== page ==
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Comment: Re:Mental health workers? (Score 1) 355

I don't care how my shoes are made. I buy them in the store, and I don't see the manufacturing process. I have a vague assumption that there's lots of automation in there.

On the other hand, I do notice how people interact with me, and in many cases this does make a difference. Let's look at depression therapy.

Your (2) is useful for light cases of depression, perhaps, but most people have such social groups already, and a seriously depressed person is not going to be in shape to construct such relations. I don't understand what you mean by (3). Your (4) appears to just give up on all the serious cases, and as a formerly serious case I don't really appreciate that.

It is possible to come back from clinical depression. In my case, it took drugs, talk therapy, and a lot of work on my part and support from my family and friends. All of those help, and are not necessarily sufficient. Talk therapy is going to be human-only for a long time. I read the books, and practiced the cognitive therapy (much of which I'd figured out on my own), but talking to an actual human with skills and training in this helped a lot.

BTW, I don't think I've ever gotten talk therapy from anybody with a Ph.D. It's normally a Master's in social work.

Comment: Re:Linux Mint gets it right. (Score 1) 132

There is useful software available on Linux (and, in specific, Mint). Not all useful software runs on Linux. In order to know whether Linux is a good fit for someone, you have to know what that person wants his or her computer to do.

With a user-friendly distribution, a naive user can use email and surf the net and do word processing and play some simple games, and there's a lot of people that don't use their computers for anything more. In addition, there's repositories available for reasonably safe use, and they may have software the user likes.

Linux is well suited for a very light user, or a user who knows very well what he or she is doing. There's a big gap in between there, where Windows is the clear answer.

Comment: Re:You don't stop terrorists by patting people dow (Score 1) 313

The issue is that data mining doesn't work for this sort of thing. There are well over a million passengers a day in the US. If you can find terrorists with an 0.1% error rate, there are a thousand false positives a day, and almost certainly no actual terrorists. There are far too few terrorists to validate any model. There are far to few for diversity, and any decision technique is going to finger people like the 9/11 terrorists, because that's almost the entire sample, and miss people who aren't very much like them.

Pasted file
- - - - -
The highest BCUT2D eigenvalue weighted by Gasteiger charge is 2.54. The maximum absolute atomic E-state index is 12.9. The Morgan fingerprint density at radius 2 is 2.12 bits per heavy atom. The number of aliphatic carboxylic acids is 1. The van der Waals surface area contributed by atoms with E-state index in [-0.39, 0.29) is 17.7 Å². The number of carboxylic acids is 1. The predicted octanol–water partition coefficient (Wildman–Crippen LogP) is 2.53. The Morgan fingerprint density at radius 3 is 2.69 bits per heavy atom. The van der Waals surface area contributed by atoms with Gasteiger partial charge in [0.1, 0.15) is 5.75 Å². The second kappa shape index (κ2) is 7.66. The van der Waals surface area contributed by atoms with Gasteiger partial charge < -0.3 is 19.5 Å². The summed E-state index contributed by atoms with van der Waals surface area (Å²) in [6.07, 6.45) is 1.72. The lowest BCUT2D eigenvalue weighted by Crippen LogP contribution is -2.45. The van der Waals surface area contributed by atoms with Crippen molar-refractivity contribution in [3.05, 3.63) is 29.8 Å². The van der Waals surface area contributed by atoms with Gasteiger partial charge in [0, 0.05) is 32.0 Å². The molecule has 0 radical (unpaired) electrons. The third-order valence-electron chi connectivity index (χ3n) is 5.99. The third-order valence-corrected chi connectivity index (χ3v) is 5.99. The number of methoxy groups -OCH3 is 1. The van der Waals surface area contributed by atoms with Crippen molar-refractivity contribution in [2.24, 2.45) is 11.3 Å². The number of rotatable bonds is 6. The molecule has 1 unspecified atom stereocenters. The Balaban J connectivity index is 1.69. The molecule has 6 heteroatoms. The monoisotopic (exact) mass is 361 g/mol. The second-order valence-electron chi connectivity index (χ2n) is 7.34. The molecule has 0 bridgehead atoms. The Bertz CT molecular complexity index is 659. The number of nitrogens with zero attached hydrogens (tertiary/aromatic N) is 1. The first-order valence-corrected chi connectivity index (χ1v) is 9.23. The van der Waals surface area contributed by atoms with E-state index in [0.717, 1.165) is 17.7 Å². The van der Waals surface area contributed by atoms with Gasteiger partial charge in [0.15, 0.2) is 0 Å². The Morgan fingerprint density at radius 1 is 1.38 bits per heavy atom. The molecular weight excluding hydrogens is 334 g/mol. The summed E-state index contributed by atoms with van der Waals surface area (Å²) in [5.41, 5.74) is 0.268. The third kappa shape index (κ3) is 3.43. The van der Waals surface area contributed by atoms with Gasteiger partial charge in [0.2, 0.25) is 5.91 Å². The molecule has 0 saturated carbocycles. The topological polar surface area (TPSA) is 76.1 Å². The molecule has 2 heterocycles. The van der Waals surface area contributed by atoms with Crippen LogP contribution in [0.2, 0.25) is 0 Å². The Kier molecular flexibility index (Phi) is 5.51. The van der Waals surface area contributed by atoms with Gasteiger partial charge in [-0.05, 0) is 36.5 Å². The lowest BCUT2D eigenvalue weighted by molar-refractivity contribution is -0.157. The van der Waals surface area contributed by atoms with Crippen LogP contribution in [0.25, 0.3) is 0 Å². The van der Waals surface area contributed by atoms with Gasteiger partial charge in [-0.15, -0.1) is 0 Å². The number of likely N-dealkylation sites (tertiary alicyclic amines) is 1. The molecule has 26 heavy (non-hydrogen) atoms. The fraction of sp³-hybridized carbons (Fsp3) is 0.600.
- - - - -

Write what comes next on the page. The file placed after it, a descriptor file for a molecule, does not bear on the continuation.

Another issue is that it went from stopping people from hijacking planes and using them as weapons to stopping people from blowing up the aircraft they're on, which is a much smaller risk. Since air travel is so safe, taking that money and spending it on almost any other safety issue would save more lives.

The authorities should drop back to pre-9/11 security, which was adequate for what it did. The terrorists did not carry guns, but rather knives. The passengers can deal with terrorists with knives, but it's a whole lot harder to deal with guns, and pre-9/11 security forced the terrorists to count on knives. Keep the guns off and trust the passengers.

Comment: Re:Let me put my skepticism hat on... (Score 1) 145

by david_thornley (#49824047) Attached to: Cool Tool: The Nuclear Fuel Cycle Cost Calculator

I see a difference between Chernobyl and Fukushima. Fukushima was preventable, but I have no confidence that humans will in general, do much better. Chernobyl was another matter: starting with a reactor design that would never be built today, there was a series of incredibly dumb decisions that led to the catastrophe, that I think would never be repeated. I'm comfortable calling it unrepeatable.

Fukushima was not, really, that bad. It was nowhere near as destructive as the natural disaster that caused it, and although there are exclusion zones there are such zones for most power sources.

Comment: Re:Obviously (Score 1) 247

by david_thornley (#49823567) Attached to: Fuel Free Spacecrafts Using Graphene

That depends on what foundational principle is wrong. Not having laws of physics vary significantly from place to place is pretty basic, and conservation of momentum follows from that. If momentum is not conserved*, every law of physics will have to be re-examined to figure out exactly how it applies.

*Yes, in fact, I do know that I'm using "space" and "momentum" here like they were real things, and that things get more complicated when considering relativity. It's still going to have an impact that big.

Comment: Re:Save money. It's the best way to look out (Score 1) 546

I've never heard somebody complain about accumulating too much money. I have heard complaints that someone shouldn't have spent all that time at work, and should have spent more time with his family (haven't heard this from a woman, personally).

Comment: Re:know when to move on. (Score 1) 546

I once had a job that gave me a recurring dream that I would finish my scale WWII armored division and it would come rescue me. I remember how the M7 self-propelled artillery fired at the cubicle walls. I stepped up my job search and got some dump trucks to build the engineering battalion.

Our business in life is not to succeed but to continue to fail in high spirits. -- Robert Louis Stevenson

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